Be­sides, con­cepts aimed at sav­ing the re­gion’s water re­sources still have to trans­form into projects. Among them is the con­cept ‘As­pects of solv­ing the prob­lem of reg­u­la­tion of the up­per course of the Amudarya River’ and “Con­cept for im­prov­ing the en­vi­ron­men­tal sit­u­a­tion in the Aral Sea area with the for­ma­tion of a sup­ply Ai­darkul”.

Sev­eral aca­demic re­ports have al­ready been made on them dur­ing in­ter­na­tional con­fer­ences in Ta­jik­istan, Kaza­khstan and the Rus­sian Fed­er­a­tion. They are also pub­lished in sci­en­tific jour­nals of na­tional, in­ter­na­tional and re­gional lev­els. Masters dis­ser­ta­tions were writ­ten at the Ger­man-Kazakh Univer­sity and the Pe­ter the Great St. Peters­burg Polytech­nic Univer­sity, their dis­cus­sion was held dur­ing sci­en­tific ses­sions at the In­ter­na­tional Academy of Ecol­ogy and Life Safety Sciences.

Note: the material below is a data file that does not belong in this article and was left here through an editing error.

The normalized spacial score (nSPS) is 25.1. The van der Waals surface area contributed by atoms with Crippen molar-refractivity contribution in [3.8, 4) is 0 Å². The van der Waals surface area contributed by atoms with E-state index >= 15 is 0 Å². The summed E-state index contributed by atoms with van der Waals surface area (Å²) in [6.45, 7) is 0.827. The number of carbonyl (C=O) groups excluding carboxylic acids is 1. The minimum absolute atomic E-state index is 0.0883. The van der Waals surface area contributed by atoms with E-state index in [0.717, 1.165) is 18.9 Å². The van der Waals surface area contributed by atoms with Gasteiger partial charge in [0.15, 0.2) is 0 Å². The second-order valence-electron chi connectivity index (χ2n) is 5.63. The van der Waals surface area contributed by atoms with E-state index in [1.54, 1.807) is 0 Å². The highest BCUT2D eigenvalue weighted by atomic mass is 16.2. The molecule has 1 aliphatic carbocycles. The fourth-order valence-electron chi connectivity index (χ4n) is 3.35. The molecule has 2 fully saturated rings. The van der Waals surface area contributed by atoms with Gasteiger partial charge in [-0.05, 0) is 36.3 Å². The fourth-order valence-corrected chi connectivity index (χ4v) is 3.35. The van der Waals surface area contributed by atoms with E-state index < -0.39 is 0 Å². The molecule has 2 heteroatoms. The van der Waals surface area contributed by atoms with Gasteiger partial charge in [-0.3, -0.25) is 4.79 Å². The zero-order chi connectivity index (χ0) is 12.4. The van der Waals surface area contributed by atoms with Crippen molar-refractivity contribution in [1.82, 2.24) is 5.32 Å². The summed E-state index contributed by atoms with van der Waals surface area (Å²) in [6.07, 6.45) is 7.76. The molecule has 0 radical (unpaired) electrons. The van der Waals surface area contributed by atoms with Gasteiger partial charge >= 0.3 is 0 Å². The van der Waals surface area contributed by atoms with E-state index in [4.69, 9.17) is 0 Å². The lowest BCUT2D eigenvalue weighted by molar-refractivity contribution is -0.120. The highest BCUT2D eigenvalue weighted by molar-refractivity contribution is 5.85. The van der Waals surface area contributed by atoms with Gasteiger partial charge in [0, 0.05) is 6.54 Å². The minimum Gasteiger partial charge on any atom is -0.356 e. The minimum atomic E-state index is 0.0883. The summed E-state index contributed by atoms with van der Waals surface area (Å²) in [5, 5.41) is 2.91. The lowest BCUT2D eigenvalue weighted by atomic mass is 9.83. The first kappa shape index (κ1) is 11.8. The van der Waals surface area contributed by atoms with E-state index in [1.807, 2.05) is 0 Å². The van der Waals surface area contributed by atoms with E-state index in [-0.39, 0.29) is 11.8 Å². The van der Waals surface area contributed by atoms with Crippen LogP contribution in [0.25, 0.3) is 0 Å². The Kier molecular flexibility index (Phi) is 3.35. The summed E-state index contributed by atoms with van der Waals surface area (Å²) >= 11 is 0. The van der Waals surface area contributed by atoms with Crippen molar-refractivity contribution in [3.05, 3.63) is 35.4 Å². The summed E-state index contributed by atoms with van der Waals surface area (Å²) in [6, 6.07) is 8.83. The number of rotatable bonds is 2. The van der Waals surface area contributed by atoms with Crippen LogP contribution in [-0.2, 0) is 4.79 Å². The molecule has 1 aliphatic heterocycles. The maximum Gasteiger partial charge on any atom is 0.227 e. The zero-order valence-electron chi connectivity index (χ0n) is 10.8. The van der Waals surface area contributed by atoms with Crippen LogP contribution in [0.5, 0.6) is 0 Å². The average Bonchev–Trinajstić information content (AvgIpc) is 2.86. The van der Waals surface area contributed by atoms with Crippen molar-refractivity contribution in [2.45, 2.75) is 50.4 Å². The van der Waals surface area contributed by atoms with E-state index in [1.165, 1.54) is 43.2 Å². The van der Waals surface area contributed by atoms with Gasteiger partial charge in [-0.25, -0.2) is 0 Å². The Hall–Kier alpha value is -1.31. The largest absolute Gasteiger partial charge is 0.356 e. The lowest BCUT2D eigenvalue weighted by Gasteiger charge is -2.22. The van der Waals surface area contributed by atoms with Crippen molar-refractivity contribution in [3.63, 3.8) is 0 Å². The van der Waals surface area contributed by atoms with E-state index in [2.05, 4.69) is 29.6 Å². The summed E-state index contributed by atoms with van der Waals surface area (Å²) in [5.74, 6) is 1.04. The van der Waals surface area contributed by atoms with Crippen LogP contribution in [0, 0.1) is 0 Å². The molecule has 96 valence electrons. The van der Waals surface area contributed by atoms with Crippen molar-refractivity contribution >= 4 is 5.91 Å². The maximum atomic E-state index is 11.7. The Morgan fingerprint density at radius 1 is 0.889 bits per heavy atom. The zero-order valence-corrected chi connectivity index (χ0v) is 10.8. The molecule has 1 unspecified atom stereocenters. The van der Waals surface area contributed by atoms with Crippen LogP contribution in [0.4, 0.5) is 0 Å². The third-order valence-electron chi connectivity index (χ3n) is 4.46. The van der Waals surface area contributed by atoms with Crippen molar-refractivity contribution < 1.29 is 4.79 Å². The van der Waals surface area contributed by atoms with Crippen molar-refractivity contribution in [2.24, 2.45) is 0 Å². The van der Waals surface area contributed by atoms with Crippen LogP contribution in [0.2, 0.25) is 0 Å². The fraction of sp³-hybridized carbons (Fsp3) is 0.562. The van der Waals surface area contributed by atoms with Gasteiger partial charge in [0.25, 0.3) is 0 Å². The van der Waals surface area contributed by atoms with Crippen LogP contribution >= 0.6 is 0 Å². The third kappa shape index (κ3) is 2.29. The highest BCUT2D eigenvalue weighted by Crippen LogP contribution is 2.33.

The de­vel­oped con­cepts can bring con­crete ben­e­fits to in­crease the vol­ume of water trans­ported to the Aral Sea. To be sure, the con­cepts are ex­pen­sive, but, as noted by my men­tors – the great clas­sics of chan­nel hy­draulics and hy­drotech­ni­cal con­struc­tion of the Rus­sian sci­en­tific school, V.M. Ly­atcher, A.M. Pru­dovsky, A.N. Mili­teev, I.S. Rumyant­sev, D.V. Steren­licht, A.G. Mishuev, T.G. Voyn­ich-Sianozhentsky, B.M. Kizyaev and oth­ers: ‘We are not so rich as to choose cheap ways of solv­ing prob­lems’. Deeply thought out, sound de­signs and meth­ods for ad­dress­ing many is­sues of chan­nel hy­draulics and hy­draulic en­gi­neer­ing re­quire se­ri­ous ma­te­rial costs. As one of the au­thors of these con­cepts, I am sure it’s time to start im­ple­ment­ing spe­cific so­lu­tions to water man­age­ment prob­lems, not only here, but also in the re­gion as a whole.

- The amount of water de­mand for each per­son is in­di­vid­ual and can range from a min­i­mum of 10-12 liters a day up to 70-100 liters. Ex­pe­ri­ence has shown that the main cause of overuse of water is its ir­ra­tional use. How can we ad­dress this is­sue?